The Enigma of Room 622: A Novel
“The Enigma of Room 622 can’t be read quickly, but it provides humor and insight throughout the long journey—and many elegant twists of crime and detection, with plenty of surprises.”
Crime fiction often claims love as its own, using it as the most potent motive for murder. Reversing the trope, Joël Dicker offers murder investigation as a balm for unrequited love, in a clever and intriguing novel-within-a-novel tinted with heartbreak, then made far more vivid with flames of desire and threats of harm and loss.
The entire book is a prolonged teasing of the reader. Because it’s turned into an amateur sleuth investigation of blood, fraud, and darkness, there’s no time to push aside the author’s manipulation—instead, in this massive page-turner (577 pages; a good fit for the double novel enclosed!), an author, also named Joël, retreats to a Swiss Alps luxury hotel to lick his wounds from “two small personal traumas”: the death of his mentor, and being forsaken by a woman he’s achingly drawn to.
In the hotel, he discovers a mystery: On the sixth floor, the room numbers go 621, 621a, 623. Where is Room 622? Obviously it’s been re-labeled. Why? What’s the hotel hiding? Joël might not press beyond his wave of curiosity on his own (he’s in 621a, and feels an understandable reluctance to open a box of trouble), but his neighbor on the hotel floor can’t leave this alone. She is Scarlett, a name that at once calls up Scarlett O’Hara of Gone with the Wind, and the “scarlet woman” who’s available and appealing.
She pressed Joël into becoming an accomplice in tracking what took place in the room. Confirming it was a crime scene is simple enough (a little extra tip money to the staff). Why does Scarlett then insist that they investigate and solve the unsolved murder? Joël meant his weekend in the hotel to be a break from writing, but Scarlett calls him (due to his slight fame) “the Writer” and tells him this sleuthing will result in his own next book.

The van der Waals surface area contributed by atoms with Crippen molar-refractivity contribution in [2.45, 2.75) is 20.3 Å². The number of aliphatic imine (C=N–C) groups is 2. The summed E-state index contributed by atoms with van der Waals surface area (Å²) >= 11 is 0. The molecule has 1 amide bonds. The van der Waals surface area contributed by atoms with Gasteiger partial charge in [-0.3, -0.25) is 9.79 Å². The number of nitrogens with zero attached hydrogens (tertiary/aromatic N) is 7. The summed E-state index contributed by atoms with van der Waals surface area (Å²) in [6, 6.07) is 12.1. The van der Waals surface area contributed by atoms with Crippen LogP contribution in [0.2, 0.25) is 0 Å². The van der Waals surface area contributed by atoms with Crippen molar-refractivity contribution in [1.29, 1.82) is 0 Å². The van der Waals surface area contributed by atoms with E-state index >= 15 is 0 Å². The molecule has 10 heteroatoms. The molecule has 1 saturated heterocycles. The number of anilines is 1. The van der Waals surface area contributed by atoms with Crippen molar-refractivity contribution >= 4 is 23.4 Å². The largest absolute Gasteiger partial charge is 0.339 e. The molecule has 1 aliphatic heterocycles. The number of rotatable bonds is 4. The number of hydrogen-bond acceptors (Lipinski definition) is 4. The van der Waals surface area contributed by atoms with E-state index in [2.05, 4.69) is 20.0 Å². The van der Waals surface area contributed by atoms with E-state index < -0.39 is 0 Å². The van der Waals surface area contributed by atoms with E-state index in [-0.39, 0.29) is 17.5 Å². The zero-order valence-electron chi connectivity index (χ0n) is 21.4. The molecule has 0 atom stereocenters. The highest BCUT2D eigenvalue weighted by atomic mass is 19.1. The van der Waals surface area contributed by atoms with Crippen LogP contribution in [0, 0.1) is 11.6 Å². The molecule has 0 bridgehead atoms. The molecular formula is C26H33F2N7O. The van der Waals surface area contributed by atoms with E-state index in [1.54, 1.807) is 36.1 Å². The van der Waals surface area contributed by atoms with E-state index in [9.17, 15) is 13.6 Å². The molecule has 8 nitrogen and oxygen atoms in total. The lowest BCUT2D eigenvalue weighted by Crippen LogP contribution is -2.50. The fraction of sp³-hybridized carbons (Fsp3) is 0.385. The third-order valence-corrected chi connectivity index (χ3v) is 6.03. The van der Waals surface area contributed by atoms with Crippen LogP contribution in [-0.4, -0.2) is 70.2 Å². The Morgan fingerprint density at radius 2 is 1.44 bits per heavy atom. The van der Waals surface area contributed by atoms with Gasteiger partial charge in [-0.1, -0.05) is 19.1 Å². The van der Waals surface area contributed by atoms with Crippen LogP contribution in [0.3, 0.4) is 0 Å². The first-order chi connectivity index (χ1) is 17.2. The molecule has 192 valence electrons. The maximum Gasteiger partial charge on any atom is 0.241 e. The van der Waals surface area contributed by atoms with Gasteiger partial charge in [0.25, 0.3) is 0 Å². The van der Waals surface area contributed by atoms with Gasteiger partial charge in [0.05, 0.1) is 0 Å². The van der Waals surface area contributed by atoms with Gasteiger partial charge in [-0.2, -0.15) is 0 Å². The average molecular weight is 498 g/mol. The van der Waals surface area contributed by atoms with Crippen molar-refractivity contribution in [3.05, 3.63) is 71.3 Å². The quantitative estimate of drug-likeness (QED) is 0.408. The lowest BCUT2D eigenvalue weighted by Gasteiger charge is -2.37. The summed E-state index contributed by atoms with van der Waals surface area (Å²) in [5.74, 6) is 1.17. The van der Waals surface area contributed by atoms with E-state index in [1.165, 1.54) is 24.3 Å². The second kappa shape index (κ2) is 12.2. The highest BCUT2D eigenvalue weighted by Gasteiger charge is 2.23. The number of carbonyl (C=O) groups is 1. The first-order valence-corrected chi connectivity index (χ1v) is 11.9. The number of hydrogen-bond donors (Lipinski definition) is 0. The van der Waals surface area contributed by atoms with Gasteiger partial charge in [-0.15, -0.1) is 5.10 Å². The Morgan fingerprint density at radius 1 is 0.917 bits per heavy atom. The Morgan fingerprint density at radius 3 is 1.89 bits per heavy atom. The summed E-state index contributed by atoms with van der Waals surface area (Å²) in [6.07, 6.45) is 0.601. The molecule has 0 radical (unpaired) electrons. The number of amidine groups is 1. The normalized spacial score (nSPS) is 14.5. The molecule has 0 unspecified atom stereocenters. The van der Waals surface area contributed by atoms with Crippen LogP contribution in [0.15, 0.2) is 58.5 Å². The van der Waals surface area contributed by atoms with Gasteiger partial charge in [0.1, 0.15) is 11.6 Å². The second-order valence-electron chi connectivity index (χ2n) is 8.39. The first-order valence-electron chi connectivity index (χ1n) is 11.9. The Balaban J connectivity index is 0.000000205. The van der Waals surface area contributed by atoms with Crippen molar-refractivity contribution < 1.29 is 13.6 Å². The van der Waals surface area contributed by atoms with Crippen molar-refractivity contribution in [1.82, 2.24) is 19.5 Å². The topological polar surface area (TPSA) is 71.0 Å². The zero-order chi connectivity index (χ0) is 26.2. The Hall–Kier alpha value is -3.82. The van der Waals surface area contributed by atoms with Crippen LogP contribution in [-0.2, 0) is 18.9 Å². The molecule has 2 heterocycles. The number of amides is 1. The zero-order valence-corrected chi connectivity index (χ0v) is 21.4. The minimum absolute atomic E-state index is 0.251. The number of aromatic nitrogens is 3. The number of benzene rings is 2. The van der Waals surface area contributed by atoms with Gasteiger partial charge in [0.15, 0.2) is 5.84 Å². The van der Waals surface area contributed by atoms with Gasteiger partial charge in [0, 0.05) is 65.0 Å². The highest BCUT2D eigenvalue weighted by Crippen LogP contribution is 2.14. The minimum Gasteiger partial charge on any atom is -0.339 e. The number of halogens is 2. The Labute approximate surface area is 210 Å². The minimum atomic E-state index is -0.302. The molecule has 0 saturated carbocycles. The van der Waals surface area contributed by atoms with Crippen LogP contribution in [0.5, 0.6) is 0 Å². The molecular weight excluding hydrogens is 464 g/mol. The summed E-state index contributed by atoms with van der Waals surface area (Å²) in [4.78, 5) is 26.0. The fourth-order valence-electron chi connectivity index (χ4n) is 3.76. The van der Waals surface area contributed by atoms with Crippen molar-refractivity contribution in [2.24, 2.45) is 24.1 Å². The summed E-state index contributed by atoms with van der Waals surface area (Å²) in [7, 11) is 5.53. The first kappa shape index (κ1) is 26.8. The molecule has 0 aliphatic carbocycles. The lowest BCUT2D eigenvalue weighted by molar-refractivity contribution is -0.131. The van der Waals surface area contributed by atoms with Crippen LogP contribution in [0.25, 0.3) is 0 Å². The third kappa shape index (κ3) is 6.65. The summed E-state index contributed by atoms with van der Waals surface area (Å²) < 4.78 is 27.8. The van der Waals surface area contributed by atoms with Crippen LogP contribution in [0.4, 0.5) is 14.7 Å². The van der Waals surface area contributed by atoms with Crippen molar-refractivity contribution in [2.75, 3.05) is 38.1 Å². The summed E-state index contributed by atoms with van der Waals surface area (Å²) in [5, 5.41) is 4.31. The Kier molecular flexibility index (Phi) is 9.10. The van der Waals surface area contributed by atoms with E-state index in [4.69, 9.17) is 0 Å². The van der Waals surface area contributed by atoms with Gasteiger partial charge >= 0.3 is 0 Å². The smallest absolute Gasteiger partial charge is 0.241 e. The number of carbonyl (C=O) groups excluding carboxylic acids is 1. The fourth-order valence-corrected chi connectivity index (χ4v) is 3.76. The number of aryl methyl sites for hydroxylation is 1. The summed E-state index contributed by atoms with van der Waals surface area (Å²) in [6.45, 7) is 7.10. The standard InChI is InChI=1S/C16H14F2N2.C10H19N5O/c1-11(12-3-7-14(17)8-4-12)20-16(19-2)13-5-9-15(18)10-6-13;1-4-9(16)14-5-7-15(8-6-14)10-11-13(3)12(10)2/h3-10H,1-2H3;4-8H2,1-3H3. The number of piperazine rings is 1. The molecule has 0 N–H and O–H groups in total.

Book within book, and now perhaps a third “meta” layer—and all this is revealed in a tone that echoes the great fairy tales of Europe, where magical reality is the norm. Soon the forces within the fiction challenge Joël to decide what Scarlett’s nature is, good and beautiful, or seductive and menacing. Yet even this puzzle is quickly overwhelmed by the discoveries unfolding within the investigation.
For instance, when they go to visit a bank manager to sort out issues related to the murder, the man assumes that the Writer is trying to make the mess public in some new book, and is furious and refuses to provide details: “After the murder, the bank had to climb back out of a hole. Our clients were unhappy; the banks was on shaky ground . . . I’m going to inform my lawyers immediately. I’m warning you, if you persist in this, you’ll never get that book printed.” But when Joël and Scarlett are dumped out of the office, a teller approaches and slips a piece of paper into Scarlett’s hand. A new clue!
The “meta” nature of the story rarely interferes, and the translation from the original French by Robert Bononno is skillful, with only the slightest stilting of language, an aspect that adds to the magical nature of the telling. A final exchange between Joël and Scarlett, before the last threads are drawn together, is revealing:
“Are you heartbroken? Is that why you write?” “Maybe. And you, are you heartbroken?” “Well, if you are, I am as well, since I’m one of your characters.”
The Enigma of Room 622 can’t be read quickly, but it provides humor and insight throughout the long journey—and many elegant twists of crime and detection, with plenty of surprises.